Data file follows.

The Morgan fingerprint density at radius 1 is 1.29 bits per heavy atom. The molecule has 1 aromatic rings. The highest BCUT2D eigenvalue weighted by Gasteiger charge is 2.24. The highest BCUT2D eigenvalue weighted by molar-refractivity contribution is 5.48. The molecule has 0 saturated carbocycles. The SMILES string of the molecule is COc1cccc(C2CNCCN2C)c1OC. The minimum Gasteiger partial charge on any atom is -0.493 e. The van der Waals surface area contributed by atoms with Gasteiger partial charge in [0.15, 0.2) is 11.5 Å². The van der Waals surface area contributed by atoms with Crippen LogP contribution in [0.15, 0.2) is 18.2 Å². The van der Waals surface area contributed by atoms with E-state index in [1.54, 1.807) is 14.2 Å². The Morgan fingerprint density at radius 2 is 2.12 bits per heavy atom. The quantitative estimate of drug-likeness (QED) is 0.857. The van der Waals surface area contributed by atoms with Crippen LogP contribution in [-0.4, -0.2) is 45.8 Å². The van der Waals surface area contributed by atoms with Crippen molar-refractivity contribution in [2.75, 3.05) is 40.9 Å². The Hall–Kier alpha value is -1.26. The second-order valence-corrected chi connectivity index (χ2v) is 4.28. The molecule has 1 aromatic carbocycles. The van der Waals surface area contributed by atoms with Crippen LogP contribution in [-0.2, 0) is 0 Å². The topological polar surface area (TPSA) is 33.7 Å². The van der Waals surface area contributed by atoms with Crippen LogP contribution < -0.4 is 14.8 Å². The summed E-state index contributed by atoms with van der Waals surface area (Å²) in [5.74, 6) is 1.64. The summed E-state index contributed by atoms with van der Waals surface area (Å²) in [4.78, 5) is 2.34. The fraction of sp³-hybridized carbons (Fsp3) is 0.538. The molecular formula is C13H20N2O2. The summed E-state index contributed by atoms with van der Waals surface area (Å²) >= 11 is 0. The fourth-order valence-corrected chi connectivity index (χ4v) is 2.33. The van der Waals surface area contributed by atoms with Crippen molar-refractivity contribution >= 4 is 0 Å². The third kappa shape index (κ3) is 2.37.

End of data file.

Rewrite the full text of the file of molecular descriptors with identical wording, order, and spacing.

The Morgan fingerprint density at radius 1 is 1.29 bits per heavy atom. The molecule has 1 aromatic rings. The highest BCUT2D eigenvalue weighted by Gasteiger charge is 2.24. The highest BCUT2D eigenvalue weighted by molar-refractivity contribution is 5.48. The molecule has 0 saturated carbocycles. The SMILES string of the molecule is COc1cccc(C2CNCCN2C)c1OC. The minimum Gasteiger partial charge on any atom is -0.493 e. The van der Waals surface area contributed by atoms with Gasteiger partial charge in [0.15, 0.2) is 11.5 Å². The van der Waals surface area contributed by atoms with Crippen LogP contribution in [0.15, 0.2) is 18.2 Å². The van der Waals surface area contributed by atoms with E-state index in [1.54, 1.807) is 14.2 Å². The Morgan fingerprint density at radius 2 is 2.12 bits per heavy atom. The quantitative estimate of drug-likeness (QED) is 0.857. The van der Waals surface area contributed by atoms with Crippen LogP contribution in [-0.4, -0.2) is 45.8 Å². The van der Waals surface area contributed by atoms with Crippen molar-refractivity contribution in [2.75, 3.05) is 40.9 Å². The Hall–Kier alpha value is -1.26. The second-order valence-corrected chi connectivity index (χ2v) is 4.28. The molecule has 1 aromatic carbocycles. The van der Waals surface area contributed by atoms with Crippen LogP contribution in [-0.2, 0) is 0 Å². The topological polar surface area (TPSA) is 33.7 Å². The van der Waals surface area contributed by atoms with Crippen LogP contribution < -0.4 is 14.8 Å². The summed E-state index contributed by atoms with van der Waals surface area (Å²) in [5.74, 6) is 1.64. The summed E-state index contributed by atoms with van der Waals surface area (Å²) in [4.78, 5) is 2.34. The fraction of sp³-hybridized carbons (Fsp3) is 0.538. The molecular formula is C13H20N2O2. The summed E-state index contributed by atoms with van der Waals surface area (Å²) >= 11 is 0. The fourth-order valence-corrected chi connectivity index (χ4v) is 2.33. The van der Waals surface area contributed by atoms with Crippen molar-refractivity contribution >= 4 is 0 Å². The third kappa shape index (κ3) is 2.37.